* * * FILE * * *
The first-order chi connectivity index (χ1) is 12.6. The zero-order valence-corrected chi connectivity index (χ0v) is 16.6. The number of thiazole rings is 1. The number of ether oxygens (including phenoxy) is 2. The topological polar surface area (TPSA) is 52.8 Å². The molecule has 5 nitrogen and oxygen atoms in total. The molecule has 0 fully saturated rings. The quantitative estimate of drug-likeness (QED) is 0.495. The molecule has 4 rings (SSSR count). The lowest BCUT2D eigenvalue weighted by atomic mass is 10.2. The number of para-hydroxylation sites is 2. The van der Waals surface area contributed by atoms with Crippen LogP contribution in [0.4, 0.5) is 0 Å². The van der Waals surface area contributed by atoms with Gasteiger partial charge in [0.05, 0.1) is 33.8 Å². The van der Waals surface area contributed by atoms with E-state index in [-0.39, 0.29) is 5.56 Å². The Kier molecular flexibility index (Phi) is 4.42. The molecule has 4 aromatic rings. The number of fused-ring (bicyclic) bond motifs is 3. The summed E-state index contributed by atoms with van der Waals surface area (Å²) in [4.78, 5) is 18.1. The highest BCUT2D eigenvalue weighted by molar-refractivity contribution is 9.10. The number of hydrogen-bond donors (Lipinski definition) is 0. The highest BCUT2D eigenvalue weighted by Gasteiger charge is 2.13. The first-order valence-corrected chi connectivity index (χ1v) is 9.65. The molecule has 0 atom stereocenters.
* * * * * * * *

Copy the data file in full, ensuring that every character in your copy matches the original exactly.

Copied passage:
The first-order chi connectivity index (χ1) is 12.6. The zero-order valence-corrected chi connectivity index (χ0v) is 16.6. The number of thiazole rings is 1. The number of ether oxygens (including phenoxy) is 2. The topological polar surface area (TPSA) is 52.8 Å². The molecule has 5 nitrogen and oxygen atoms in total. The molecule has 0 fully saturated rings. The quantitative estimate of drug-likeness (QED) is 0.495. The molecule has 4 rings (SSSR count). The lowest BCUT2D eigenvalue weighted by atomic mass is 10.2. The number of para-hydroxylation sites is 2. The van der Waals surface area contributed by atoms with Crippen LogP contribution in [0.4, 0.5) is 0 Å². The van der Waals surface area contributed by atoms with Gasteiger partial charge in [0.05, 0.1) is 33.8 Å². The van der Waals surface area contributed by atoms with E-state index in [-0.39, 0.29) is 5.56 Å². The Kier molecular flexibility index (Phi) is 4.42. The molecule has 4 aromatic rings. The number of fused-ring (bicyclic) bond motifs is 3. The summed E-state index contributed by atoms with van der Waals surface area (Å²) in [4.78, 5) is 18.1. The highest BCUT2D eigenvalue weighted by molar-refractivity contribution is 9.10. The number of hydrogen-bond donors (Lipinski definition) is 0. The highest BCUT2D eigenvalue weighted by Gasteiger charge is 2.13. The first-order valence-corrected chi connectivity index (χ1v) is 9.65. The molecule has 0 atom stereocenters.